Not-So-Suddenly Susan!

nytvuse this susan zirinsky Not So Suddenly Susan!It doesn’t surprise many that Susan Zirinsky, the CBS News producer, was the inspiration for Holly Hunter’s Jane Craig character in Broadcast News.

On a recent Monday afternoon, she was uncharacteristically static for a moment as she stared at a framed poster for Three Days in September, a documentary about the 2004 Chechen terrorist attack on a school in southern Russia.

Normally a compact blur of energy, she wears her brown hair in a signature bob and stares out at the world with intense brown eyes, framed by round rimless glasses with bright pink temples. On Monday afternoon, she was dressed in a dark skirt, with knee-high boots and a navy blue overcoat.

It doesn’t surprise many that Susan Zirinsky, the CBS News producer, was the inspiration for Holly Hunter’s Jane Craig character in Broadcast News.

On a recent Monday afternoon, she was uncharacteristically static for a moment as she stared at a framed poster for Three Days in September, a documentary about the 2004 Chechen terrorist attack on a school in southern Russia.

Normally a compact blur of energy, she wears her brown hair in a signature bob and stares out at the world with intense brown eyes, framed by round rimless glasses with bright pink temples. On Monday afternoon, she was dressed in a dark skirt, with knee-high boots and a navy blue overcoat.

The film, Ms. Zirinsky said, started out as an episode on CBS’s long-running true-crime show 48 Hours Mystery, on which she is the executive producer, before it was spun off into a film for the cable channel Showtime and was nominated for a prime-time Emmy.

Below the main image in the poster, a photo of a bloodied hostage, was a sentence that Ms. Zirinsky had composed years earlier. It read: “In the proud tradition of broadcasting excellence, CBS News is honored to have produced this powerful documentary for Showtime.”

Ms. Zirinsky’s eyes widened. “We’re not a cable operation,” she said. “But we’re always looking for more platforms.”

To wit: In recent years, Ms. Zirinsky has somewhat improbably transformed her 48 Hours team of editors and producers into a kind of all-purpose production boutique that is constantly moonlighting projects for CBS media partners outside the news division. 

Along the way, her team has worked on a reality series about Britney Spears for the now defunct UPN; a Web series about the fictional show Jericho for CBS’s entertainment division; several Top Model specials for the CW; and a number of documentaries, on everything from Hurricane Katrina to Elvis Presley to the war in Iraq.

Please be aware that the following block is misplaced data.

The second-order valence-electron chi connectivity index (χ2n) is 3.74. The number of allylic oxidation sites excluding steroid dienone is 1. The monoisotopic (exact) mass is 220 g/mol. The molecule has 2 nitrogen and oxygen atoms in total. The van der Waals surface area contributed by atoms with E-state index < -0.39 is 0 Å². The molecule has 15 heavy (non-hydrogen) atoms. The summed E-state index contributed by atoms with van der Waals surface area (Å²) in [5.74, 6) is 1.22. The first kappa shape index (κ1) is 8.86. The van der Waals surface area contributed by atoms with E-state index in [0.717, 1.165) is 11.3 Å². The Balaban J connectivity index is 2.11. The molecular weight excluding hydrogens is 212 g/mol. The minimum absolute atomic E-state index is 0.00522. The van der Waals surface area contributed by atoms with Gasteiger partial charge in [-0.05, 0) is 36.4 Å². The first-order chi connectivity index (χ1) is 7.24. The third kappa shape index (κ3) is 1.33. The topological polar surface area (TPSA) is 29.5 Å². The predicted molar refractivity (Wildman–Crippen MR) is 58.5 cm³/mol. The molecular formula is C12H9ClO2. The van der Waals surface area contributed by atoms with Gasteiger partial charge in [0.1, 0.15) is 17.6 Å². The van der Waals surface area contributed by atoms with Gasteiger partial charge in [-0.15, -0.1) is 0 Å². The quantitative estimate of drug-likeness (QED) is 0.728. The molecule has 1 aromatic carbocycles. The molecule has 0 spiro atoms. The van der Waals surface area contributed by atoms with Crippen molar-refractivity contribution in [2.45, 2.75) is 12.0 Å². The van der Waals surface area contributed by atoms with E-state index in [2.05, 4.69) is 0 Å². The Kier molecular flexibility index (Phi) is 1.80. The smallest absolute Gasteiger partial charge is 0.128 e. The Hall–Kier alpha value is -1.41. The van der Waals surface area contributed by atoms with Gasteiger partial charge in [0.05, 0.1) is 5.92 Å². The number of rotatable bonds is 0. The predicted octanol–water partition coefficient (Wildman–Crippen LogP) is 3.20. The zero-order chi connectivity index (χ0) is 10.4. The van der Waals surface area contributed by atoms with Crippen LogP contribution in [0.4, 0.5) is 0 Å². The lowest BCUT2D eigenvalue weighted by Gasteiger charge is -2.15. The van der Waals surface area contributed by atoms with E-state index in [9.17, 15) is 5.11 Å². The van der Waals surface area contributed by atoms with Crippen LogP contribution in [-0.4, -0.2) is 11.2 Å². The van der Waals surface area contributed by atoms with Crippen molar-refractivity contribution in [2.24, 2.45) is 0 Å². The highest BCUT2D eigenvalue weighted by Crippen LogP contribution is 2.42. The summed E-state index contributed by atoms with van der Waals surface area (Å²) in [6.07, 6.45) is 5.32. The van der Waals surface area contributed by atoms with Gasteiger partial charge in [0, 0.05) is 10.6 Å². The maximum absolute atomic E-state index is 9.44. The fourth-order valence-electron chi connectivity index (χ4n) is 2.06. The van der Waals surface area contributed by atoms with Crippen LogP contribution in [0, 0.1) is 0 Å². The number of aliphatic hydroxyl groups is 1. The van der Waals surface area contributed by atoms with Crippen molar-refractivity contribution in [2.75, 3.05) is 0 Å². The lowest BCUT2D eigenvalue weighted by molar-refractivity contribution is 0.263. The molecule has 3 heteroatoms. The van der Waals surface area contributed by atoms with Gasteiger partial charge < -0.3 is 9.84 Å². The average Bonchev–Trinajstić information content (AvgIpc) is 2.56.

Ms. Zirinsky said that when 48 Hours aired its initial story about the Chechen terrorist attack, it put up horrendous numbers. But she believed that the project deserved a second life and, despite the bad ratings, managed to talk Showtime executives into making the documentary.

“You can say ‘no’ to me 50 times, I’m still going to call you on Monday with an idea,” said Ms. Zirinsky. “I think the truly successful people in this business are ravenous.”

The Observer gazed around Ms. Zirinsky’s office, which was stockpiled with three decades of memorabilia from her professional life at CBS News. There were photos of a young Dan Rather, of a ’70s-era Ed Bradley, and of Ms. Zirinsky’s mentor, Lesley Stahl. A gas mask hung on the wall, not far from a Vladimir Putin souvenir clock, a photo of tanks in Tiananmen Square and a pack of band-aids, designed to look like crime scene tape. “I know, sensory overload,” said Ms. Zirinksy. “My mother once said, ‘Put everything out.”

Ms. Zirinsky’s assistant popped her head into the office. One of Ms. Zirinsky’s past collaborators, David Friend, the editor of creative development for Vanity Fair, was on the phone.

These days Ms. Zirinsky is teaming up on a number of side projects with Katie Couric, who, like Ms. Zirinksy, is an insatiable newswoman always on the prowl for more stories, platforms and airtime. “For Katie and us, it’s a perfect marriage,” said Ms. Zirinsky. “It’s a total connection. We’re her secondary team.”

Not long ago, The Observer asked Ms. Couric, on the heels of her game-changing interviews with vice presidential candidate Sarah Palin, what more she would like from CBS. “I really would like more time,” said Ms. Couric.

Wish: granted.

In recent weeks, Ms. Couric has been popping up all over the network’s schedule. On Jan. 18, during CBS’s halftime coverage of the AFC championship game between the Pittsburgh Steelers and the Baltimore Ravens, Ms. Couric made a surprise news blitz. Two nights later, she was back in prime time, hosting an hour-long inauguration special from the National Building Museum, interviewing President Barack Obama, grooving on Bon Jovi and presidential history and civil rights and playfully mocking her tuxedo-clad colleague Chip Reid, whom she called a fashionista.

The surge continues.

On Wednesday, Jan. 28, Ms. Couric will push aside Julia Louis-Dreyfus’ comedy show The New Adventures of the Old Christine for a special edition of the CBS Evening News. And on Wednesday, Feb. 4, Ms. Couric will host an hour-long prime-time special about the Grammy Awards, featuring freestylin’ interviews with the likes of Justin Timberlake and Lil Wayne.

The 48 Hours crew helped conceive, pitch and execute both the inauguration and the Grammy specials. “We are riding Katie,” said Ms. Zirinsky. “She’s a powerhouse. The more venues we can have her on, letting Katie be Katie, the better it plays for us.”